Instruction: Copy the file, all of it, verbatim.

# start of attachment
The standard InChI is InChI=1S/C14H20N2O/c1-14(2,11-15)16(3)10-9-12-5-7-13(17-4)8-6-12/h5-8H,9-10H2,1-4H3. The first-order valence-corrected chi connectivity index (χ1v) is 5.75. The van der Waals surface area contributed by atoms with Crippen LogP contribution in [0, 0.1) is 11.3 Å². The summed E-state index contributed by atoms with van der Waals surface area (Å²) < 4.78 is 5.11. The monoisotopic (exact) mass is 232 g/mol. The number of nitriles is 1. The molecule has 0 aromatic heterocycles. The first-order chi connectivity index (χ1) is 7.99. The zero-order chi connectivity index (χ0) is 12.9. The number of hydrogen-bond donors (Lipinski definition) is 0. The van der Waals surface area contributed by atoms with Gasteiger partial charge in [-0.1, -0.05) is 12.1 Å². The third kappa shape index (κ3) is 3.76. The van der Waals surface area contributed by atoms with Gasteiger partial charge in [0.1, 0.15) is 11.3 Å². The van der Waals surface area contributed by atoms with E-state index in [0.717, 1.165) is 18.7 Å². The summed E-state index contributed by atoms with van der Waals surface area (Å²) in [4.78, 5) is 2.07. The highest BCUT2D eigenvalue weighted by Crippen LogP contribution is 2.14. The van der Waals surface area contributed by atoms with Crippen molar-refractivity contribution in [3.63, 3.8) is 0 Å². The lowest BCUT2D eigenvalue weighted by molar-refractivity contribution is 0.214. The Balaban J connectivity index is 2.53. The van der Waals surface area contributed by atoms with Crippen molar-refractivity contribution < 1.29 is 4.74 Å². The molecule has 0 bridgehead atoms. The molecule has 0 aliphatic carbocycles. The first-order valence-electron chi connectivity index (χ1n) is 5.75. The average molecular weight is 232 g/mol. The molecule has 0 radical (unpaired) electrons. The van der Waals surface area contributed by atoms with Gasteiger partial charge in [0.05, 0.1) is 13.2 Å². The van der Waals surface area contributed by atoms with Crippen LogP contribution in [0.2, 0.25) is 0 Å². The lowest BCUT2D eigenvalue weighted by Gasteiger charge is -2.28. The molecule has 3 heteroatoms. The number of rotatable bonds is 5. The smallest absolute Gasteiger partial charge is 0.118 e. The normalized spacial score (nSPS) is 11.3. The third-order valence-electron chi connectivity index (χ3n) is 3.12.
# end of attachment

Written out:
The standard InChI is InChI=1S/C14H20N2O/c1-14(2,11-15)16(3)10-9-12-5-7-13(17-4)8-6-12/h5-8H,9-10H2,1-4H3. The first-order valence-corrected chi connectivity index (χ1v) is 5.75. The van der Waals surface area contributed by atoms with Crippen LogP contribution in [0, 0.1) is 11.3 Å². The summed E-state index contributed by atoms with van der Waals surface area (Å²) < 4.78 is 5.11. The monoisotopic (exact) mass is 232 g/mol. The number of nitriles is 1. The molecule has 0 aromatic heterocycles. The first-order chi connectivity index (χ1) is 7.99. The zero-order chi connectivity index (χ0) is 12.9. The number of hydrogen-bond donors (Lipinski definition) is 0. The van der Waals surface area contributed by atoms with Gasteiger partial charge in [-0.1, -0.05) is 12.1 Å². The third kappa shape index (κ3) is 3.76. The van der Waals surface area contributed by atoms with Gasteiger partial charge in [0.1, 0.15) is 11.3 Å². The van der Waals surface area contributed by atoms with E-state index in [0.717, 1.165) is 18.7 Å². The summed E-state index contributed by atoms with van der Waals surface area (Å²) in [4.78, 5) is 2.07. The highest BCUT2D eigenvalue weighted by Crippen LogP contribution is 2.14. The van der Waals surface area contributed by atoms with Crippen molar-refractivity contribution in [3.63, 3.8) is 0 Å². The lowest BCUT2D eigenvalue weighted by molar-refractivity contribution is 0.214. The Balaban J connectivity index is 2.53. The van der Waals surface area contributed by atoms with Crippen molar-refractivity contribution < 1.29 is 4.74 Å². The molecule has 0 bridgehead atoms. The molecule has 0 aliphatic carbocycles. The first-order valence-electron chi connectivity index (χ1n) is 5.75. The average molecular weight is 232 g/mol. The molecule has 0 radical (unpaired) electrons. The van der Waals surface area contributed by atoms with Gasteiger partial charge in [0.05, 0.1) is 13.2 Å². The van der Waals surface area contributed by atoms with Crippen LogP contribution in [0.2, 0.25) is 0 Å². The lowest BCUT2D eigenvalue weighted by Gasteiger charge is -2.28. The molecule has 3 heteroatoms. The number of rotatable bonds is 5. The smallest absolute Gasteiger partial charge is 0.118 e. The normalized spacial score (nSPS) is 11.3. The third-order valence-electron chi connectivity index (χ3n) is 3.12.